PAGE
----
Has the massive tax overhaul adopted by Congress in late 2017 had any effect on whether consumers want to buy or sell homes?
It’s an important issue because federal tax laws can make owning a home much less costly — or far more — than it otherwise would be. The new study does not attempt to measure impacts on home values or selling prices. Instead it focuses on sales and concludes that the tax law’s $10,000 cap on deductions of state and local taxes (SALT), its increase in the standard deduction and the $750,000 limit on the amount of mortgage debt that qualifies for interest write-offs “have negatively impacted the housing market” by lowering sales volume. The study found that a slowdown in home sales nationwide from late 2017 through the third quarter of 2018 could be attributed in part to the tax-law changes as well as interest-rate increases.
The law’s potential effects on real estate have been controversial since before the legislation was enacted. In the weeks leading up to the overhaul, housing and realty groups lobbying Congress warned of damage not only to sales but to property values. The National Association of Realtors predicted price declines, with the heaviest hits in high-cost coastal markets where the new SALT limit would hit owners hardest.
But by all indications, there have been no widespread decreases in home values. The Case-Shiller home-price index, which tracks price movements, has documented a modest slowing in the pace of increases recently but has recorded no net declines. The National Association of Realtors’ own data indicate that although sales of existing homes slumped in the final quarter of 2018 as interest rates increased, they have rebounded since then. In February, sales rose nearly 12% — the largest month-over-month gain since December 2015. Median home prices in February rose by 3.6% from the year earlier to $249,500, the 84th straight month of year-over-year gains.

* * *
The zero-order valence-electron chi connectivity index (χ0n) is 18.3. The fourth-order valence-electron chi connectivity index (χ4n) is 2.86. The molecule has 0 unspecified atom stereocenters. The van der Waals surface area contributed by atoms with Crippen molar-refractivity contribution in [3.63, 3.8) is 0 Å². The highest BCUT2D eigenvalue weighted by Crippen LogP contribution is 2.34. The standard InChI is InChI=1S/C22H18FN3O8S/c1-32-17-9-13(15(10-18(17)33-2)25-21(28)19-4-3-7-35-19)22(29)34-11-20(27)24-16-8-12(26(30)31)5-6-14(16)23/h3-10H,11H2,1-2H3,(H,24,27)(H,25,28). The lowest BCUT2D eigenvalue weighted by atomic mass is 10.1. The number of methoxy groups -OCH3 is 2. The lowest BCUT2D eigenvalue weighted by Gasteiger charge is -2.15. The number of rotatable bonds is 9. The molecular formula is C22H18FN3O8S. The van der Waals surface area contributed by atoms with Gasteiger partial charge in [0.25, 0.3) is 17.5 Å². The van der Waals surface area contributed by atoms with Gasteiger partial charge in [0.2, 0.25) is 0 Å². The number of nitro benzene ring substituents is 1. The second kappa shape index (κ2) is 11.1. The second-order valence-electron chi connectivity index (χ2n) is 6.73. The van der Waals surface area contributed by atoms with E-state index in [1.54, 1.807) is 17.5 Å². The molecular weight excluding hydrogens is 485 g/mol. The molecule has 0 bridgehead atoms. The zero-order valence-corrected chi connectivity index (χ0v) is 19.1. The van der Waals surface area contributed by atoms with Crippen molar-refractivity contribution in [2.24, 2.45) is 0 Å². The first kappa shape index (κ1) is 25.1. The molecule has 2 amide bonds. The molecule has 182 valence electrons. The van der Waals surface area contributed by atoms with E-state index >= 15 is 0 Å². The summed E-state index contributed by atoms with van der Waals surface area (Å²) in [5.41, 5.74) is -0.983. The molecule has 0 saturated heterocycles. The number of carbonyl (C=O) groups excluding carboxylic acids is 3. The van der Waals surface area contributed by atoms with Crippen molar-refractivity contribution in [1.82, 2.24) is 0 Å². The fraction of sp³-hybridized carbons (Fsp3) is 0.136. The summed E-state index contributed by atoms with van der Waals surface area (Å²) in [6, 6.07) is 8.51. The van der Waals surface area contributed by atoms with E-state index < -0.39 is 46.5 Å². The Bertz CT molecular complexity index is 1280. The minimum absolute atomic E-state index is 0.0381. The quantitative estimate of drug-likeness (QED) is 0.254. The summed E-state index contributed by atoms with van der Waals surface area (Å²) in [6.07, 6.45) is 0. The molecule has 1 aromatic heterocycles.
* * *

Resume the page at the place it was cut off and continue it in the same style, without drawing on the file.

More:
So what does seem to be happening in real estate that can be linked to the tax changes? Economists and realty agents offer a couple of preliminary observations. Buyers and owners who opt for the standard deduction are unscathed by the lowering of the mortgage interest cap to $750,000 — they no longer itemize, so real-estate write-offs are not an issue. Owners who had planned to use home equity lines of credit (HELOCs) may be inconvenienced by new rules restricting deductions, but those who use the borrowed money for home improvements are untouched. Where you can see ripples is in the upper brackets in high-tax areas.
Mark Fleming, chief economist for First American Financial Corp., observes that a new crop of home buyers is emerging: “Tax refugees. These are owners who are fed up with high taxes — now no longer deductible beyond $10,000 — and are heading to more tax-friendly locales. In the process, they may be creating greater demand in the high end of lower-cost real estate markets.”
Realty agents in Florida, which has no state income tax, confirm the trend. Brian Walsh, a Redfin agent in Tampa, says he is seeing an influx of generally affluent clients who tell him they are abandoning areas with high taxes to purchase homes in Tampa and St. Petersburg.
Walsh quoted one client who said, “I am so excited to be in a state with no income tax!”
Recent refugees that Walsh has encountered come from places like New York, the D.C. area, Chicago and Denver.
Mike Litzner, broker at Century 21 American Homes on Long Island, said he’s seeing a lot of frustration over SALT.
“When you’re losing 60 percent of your previous tax deductions, it hurts,” Litzner said.
But agents who serve the upper end of some markets aren’t so sure about tax refugees. Liz Lavette Shorb, an agent with Washington Fine Properties who specializes in luxury homes in the D.C. area, notes that so far in 2019, the numbers tell a different story: There has been an 18% increase in the number of sales in $1 million-plus homes year-over-year, and a 16% jump in $2 million-plus homes.
“So while buyers might grumble, we are seeing more of them at the settlement table,” Lavette Shorb says.
Source: The Real Deal